The Death TINA (There Is No Alternative)

The reports of TINA’s demise may be greatly exaggerated. If the acronym TINA is not part of your daily vocabulary, I can understand. The concept of “there is no alternative” is a term some market savants have used to explain the market’s strength over the past few years. There is no alternative to stocks simply because rates are so low, close to zero, and stocks were the only place you could get a return. There have been many times in the past ten years where the S&P 500 has yielded nearly 2% (this is with a long history of growing that dividend) while the 10-year US Treasury note has yielded but 50 to 75 basis points.

Of course, people had the same feeling about owning stocks at the end of the last great secular bull market (Y2K). I mean where else could you get “8%, 9% or 10% on your money?” They were in it for the long haul, men and women on the street lauding the virtues of equity investing as they walked out of their broker’s offices. Why would they, at the time, want to buy a 6% 10-year Treasury when the keys to the vault lie in the equity market? For them 6%  bonds were not an alternative. TINA!

I do not believe a move to 1.5%, 2% or even 2.5% will change this equation. My opinion may be controversial, and rates will be a continuing topic of media concern moving forward. Check out this headline from Barron’s “Up and Down Wall Street” column: “Rising Interest Rates Don’t Trouble Equity Investors—at Least Not Yet.” (Barron’/WSJ subscription needed to view.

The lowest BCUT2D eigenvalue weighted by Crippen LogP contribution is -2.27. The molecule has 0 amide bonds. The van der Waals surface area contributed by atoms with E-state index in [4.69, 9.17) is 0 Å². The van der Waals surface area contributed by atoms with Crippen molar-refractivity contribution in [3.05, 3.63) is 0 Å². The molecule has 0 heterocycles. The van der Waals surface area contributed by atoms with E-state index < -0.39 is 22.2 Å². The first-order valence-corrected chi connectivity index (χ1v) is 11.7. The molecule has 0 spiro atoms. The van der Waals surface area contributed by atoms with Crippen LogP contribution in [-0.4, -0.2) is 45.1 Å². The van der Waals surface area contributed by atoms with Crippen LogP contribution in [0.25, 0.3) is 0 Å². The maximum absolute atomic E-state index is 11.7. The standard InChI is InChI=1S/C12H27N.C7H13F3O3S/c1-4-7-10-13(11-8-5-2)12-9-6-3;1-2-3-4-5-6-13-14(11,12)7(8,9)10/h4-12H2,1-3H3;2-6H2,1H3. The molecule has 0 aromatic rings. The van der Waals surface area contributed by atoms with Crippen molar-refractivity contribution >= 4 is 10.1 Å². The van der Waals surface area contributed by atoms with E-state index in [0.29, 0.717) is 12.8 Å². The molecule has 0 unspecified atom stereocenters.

Here is another cut at the concept “Real-rate rally threatens the TINA trade and mega-cap dominance…”

I concur with the concern about mega-cap and high multiple stocks as I believe we are transitioning from the “haves” to the “have-nots.” My definition of “haves” are those stocks that could survive and thrive in the lock-down environment of Covid-19, namely big tech,  the Apples, Amazons,  Alphabets, and Zooms. These companies breezed right through it and their valuations have more than reflected this.  The “have-nots” were basically everything else … all those industries impacted by the virus … energy, travel, entertainment, food service, financials, manufacturing, etc. Their valuations were punished. The all-clear signal appears to have been given with the advent of safe effective vaccines.  Stir in a massive amount of fiscal stimulus, continuing historically low-interest rates, pent up demand (13.7% savings rate Dec 2020), and you have the ingredients for a very strong economy moving forward and relative outperformance by the “have-nots” …unloved, under-owned stocks with strong earnings momentum going forward.

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Disclaimer: The information presented here represents my own opinions and does not contain recommendations for any particular investment or securities. I may, from time to time, mention certain ...

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